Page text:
The Staves – Dead, Born, & Grown (Rating 4.5 out of 5)
The trio collectively known as the Staves are Jessica, Camilla, and Emily Staveley-Talyor, the freshest and most angelic and beautiful voices to hit the scene since First Aid Kit in early 2012. This Glyn and Ethan Johns produced gem, the power production duo for The Rolling Stones, Ryan Adams, and Laura Marling, combines pastoral British folk with Laurel Canyon sensibilities to create an album with pitch-perfect sibling harmonies on a back-drop of lush acoustic guitars, mid-tempo beats, and poetic songwriting.
The album, their first real full length effort, comes mainly from two previously released EP’s Mexico, and The Motherlode. English sensibilities combined with an Americana influence in the Laura Marling mold seems to be all the rage these days, and here the presentation is several notches above the norm, mostly due to the sibling chemistry. The opener “Wisely and Slow” paints the picture exquisitely, and shows the tremendous power of their voices and the meshing of their vocals against an acoustical backdrop. “The Motherlode” sounds like three Joni Mitchells are trading vocals while three Joni Mitchells are singing background, with only the distinctly English phrasing to give away the secret that these girls are not from somewhere in the hills of Los Angeles.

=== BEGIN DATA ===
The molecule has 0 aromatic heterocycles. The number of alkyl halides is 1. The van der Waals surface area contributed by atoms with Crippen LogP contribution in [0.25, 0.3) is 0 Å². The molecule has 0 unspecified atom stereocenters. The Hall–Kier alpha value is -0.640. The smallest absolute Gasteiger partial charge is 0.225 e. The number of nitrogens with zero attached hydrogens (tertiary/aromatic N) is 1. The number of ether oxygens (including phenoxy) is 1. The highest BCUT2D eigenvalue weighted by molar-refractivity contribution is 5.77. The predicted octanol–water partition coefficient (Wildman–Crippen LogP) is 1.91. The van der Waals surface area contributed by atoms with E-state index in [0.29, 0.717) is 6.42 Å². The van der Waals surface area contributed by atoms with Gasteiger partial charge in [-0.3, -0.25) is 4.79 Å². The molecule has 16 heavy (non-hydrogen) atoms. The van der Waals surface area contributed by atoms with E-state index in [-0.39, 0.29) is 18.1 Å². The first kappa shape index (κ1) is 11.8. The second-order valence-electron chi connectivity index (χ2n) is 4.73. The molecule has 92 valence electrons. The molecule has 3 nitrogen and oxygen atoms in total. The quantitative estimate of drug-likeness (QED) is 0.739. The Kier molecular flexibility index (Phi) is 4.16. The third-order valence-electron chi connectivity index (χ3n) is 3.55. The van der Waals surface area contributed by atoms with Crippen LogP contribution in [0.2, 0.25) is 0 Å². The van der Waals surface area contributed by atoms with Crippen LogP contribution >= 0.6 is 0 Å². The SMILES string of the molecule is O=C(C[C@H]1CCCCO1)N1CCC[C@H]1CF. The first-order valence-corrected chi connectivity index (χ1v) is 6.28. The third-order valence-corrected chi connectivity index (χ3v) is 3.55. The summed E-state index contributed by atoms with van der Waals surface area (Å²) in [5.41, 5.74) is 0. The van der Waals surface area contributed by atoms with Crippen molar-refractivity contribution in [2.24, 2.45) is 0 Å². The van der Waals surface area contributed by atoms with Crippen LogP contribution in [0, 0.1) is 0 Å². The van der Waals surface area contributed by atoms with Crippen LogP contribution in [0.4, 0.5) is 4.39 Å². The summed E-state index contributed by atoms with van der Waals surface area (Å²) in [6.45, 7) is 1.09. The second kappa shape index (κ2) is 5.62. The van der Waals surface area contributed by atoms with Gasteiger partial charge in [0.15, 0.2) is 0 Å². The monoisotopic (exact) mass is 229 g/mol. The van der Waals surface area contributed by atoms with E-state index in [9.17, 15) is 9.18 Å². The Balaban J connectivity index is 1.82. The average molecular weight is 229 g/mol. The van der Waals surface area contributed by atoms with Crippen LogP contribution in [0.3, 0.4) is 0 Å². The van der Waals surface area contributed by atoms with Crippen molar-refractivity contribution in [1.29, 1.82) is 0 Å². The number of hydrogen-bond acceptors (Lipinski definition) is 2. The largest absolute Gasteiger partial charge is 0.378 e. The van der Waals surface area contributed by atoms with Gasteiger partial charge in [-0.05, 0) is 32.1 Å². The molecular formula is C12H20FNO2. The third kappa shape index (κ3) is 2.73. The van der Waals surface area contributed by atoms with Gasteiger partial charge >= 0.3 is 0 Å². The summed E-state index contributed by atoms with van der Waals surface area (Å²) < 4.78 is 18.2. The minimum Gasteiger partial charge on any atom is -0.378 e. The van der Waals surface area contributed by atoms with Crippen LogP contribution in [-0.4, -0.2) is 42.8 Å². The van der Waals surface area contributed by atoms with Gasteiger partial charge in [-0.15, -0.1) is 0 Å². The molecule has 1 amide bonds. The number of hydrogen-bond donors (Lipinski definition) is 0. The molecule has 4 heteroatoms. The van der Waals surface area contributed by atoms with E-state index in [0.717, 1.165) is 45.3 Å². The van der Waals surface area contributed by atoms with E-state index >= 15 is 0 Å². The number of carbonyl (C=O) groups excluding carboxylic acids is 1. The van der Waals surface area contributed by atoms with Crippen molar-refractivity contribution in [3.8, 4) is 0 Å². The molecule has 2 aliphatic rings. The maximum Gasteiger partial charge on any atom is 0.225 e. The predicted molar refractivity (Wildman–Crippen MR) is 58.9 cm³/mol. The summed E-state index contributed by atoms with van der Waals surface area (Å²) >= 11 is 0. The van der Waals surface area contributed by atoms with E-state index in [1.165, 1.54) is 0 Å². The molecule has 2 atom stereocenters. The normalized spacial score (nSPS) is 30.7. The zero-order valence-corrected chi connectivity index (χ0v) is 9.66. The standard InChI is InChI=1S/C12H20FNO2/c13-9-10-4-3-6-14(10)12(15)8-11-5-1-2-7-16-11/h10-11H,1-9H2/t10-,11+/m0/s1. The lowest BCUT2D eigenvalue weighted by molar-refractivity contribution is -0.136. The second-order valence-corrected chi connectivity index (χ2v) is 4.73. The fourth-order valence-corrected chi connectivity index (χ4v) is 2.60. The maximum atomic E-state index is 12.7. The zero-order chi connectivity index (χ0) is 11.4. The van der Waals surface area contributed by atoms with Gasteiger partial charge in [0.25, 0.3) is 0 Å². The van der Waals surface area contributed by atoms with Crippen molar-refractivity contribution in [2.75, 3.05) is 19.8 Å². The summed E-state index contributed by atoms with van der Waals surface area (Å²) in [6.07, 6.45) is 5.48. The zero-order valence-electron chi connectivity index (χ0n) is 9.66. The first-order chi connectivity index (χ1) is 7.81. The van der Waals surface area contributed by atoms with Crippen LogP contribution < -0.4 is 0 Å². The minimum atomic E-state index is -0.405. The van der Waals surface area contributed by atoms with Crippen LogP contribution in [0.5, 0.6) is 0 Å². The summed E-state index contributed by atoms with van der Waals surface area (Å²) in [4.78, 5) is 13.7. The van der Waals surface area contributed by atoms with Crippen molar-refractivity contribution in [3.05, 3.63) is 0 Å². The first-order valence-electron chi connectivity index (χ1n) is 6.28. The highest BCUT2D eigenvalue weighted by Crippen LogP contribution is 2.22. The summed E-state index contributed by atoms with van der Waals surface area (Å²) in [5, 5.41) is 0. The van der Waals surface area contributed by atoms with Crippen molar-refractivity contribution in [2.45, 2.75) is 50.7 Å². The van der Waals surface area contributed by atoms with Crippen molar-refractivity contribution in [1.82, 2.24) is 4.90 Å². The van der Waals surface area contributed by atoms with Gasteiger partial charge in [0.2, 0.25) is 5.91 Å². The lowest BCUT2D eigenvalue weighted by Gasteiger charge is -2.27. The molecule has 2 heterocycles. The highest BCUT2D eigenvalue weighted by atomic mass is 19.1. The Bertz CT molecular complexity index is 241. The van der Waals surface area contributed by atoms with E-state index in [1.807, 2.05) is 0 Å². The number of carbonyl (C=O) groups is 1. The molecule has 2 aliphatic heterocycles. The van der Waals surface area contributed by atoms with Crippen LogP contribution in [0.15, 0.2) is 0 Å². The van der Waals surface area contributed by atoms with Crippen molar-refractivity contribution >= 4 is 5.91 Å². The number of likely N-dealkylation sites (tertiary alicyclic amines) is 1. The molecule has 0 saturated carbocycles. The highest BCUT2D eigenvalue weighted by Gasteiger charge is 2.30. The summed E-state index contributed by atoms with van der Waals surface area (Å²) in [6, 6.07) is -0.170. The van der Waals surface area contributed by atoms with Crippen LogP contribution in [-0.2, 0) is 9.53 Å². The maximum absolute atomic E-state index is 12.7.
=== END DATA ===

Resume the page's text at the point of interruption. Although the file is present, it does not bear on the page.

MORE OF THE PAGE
This album is intimate on the one hand, and very accessible on the other with the top-notch production, and the exacting vocal level placement keeping the Staves in that Mumford and Sons, Dawes, and Avett Brothers world of comparisons, which is not a bad place to be. Every song here could be a single, and the videos released so far are geared to appeal to a very wide spectrum of fans, with the video of “Tongue Behind My Teeth”, also the best song on the album, set in the old west and is a visual and auditory perfect example that shows that these three rising stars know exactly where they are going and know exactly how they are going to get there. Look for The Staves to be a breakout act in 2013.